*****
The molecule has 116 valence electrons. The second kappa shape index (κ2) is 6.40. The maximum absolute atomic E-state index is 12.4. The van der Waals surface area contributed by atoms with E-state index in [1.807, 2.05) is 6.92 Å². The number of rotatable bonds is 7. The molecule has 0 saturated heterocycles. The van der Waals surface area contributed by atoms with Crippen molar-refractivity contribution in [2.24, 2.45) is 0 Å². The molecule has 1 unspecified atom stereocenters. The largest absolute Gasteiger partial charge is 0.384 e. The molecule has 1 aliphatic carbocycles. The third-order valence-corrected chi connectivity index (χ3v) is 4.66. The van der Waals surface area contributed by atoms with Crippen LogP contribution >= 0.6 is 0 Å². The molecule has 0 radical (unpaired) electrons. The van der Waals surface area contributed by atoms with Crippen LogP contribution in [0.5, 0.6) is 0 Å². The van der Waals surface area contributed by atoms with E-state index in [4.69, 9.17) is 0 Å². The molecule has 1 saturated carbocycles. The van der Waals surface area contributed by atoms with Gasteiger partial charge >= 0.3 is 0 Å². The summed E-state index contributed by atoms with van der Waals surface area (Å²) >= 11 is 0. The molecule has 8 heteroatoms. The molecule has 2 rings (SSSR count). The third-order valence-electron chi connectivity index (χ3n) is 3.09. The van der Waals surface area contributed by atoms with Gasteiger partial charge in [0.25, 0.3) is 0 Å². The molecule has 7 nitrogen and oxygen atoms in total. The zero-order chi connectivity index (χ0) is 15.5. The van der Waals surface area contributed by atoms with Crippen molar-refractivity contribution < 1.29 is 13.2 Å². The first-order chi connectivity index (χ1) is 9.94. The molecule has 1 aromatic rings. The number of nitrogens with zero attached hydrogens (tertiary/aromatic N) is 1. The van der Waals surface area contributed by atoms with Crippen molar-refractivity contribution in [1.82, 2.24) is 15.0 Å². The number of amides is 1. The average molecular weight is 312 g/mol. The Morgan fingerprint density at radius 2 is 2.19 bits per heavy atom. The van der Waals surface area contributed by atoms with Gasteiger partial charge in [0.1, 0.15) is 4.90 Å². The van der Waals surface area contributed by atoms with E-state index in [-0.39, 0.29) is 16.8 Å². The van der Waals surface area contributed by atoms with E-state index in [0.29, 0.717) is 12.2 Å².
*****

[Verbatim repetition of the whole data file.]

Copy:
The molecule has 116 valence electrons. The second kappa shape index (κ2) is 6.40. The maximum absolute atomic E-state index is 12.4. The van der Waals surface area contributed by atoms with E-state index in [1.807, 2.05) is 6.92 Å². The number of rotatable bonds is 7. The molecule has 0 saturated heterocycles. The van der Waals surface area contributed by atoms with Crippen molar-refractivity contribution in [2.24, 2.45) is 0 Å². The molecule has 1 unspecified atom stereocenters. The largest absolute Gasteiger partial charge is 0.384 e. The molecule has 1 aliphatic carbocycles. The third-order valence-corrected chi connectivity index (χ3v) is 4.66. The van der Waals surface area contributed by atoms with Crippen LogP contribution >= 0.6 is 0 Å². The molecule has 0 radical (unpaired) electrons. The van der Waals surface area contributed by atoms with Crippen LogP contribution in [0.5, 0.6) is 0 Å². The van der Waals surface area contributed by atoms with E-state index in [4.69, 9.17) is 0 Å². The molecule has 1 saturated carbocycles. The van der Waals surface area contributed by atoms with Gasteiger partial charge >= 0.3 is 0 Å². The summed E-state index contributed by atoms with van der Waals surface area (Å²) >= 11 is 0. The molecule has 8 heteroatoms. The molecule has 2 rings (SSSR count). The third-order valence-electron chi connectivity index (χ3n) is 3.09. The van der Waals surface area contributed by atoms with Gasteiger partial charge in [0.25, 0.3) is 0 Å². The molecule has 7 nitrogen and oxygen atoms in total. The zero-order chi connectivity index (χ0) is 15.5. The van der Waals surface area contributed by atoms with Crippen molar-refractivity contribution < 1.29 is 13.2 Å². The first-order chi connectivity index (χ1) is 9.94. The molecule has 1 aromatic rings. The number of nitrogens with zero attached hydrogens (tertiary/aromatic N) is 1. The van der Waals surface area contributed by atoms with Crippen molar-refractivity contribution in [1.82, 2.24) is 15.0 Å². The number of amides is 1. The average molecular weight is 312 g/mol. The Morgan fingerprint density at radius 2 is 2.19 bits per heavy atom. The van der Waals surface area contributed by atoms with Gasteiger partial charge in [0.1, 0.15) is 4.90 Å². The van der Waals surface area contributed by atoms with E-state index in [-0.39, 0.29) is 16.8 Å². The van der Waals surface area contributed by atoms with E-state index in [0.29, 0.717) is 12.2 Å².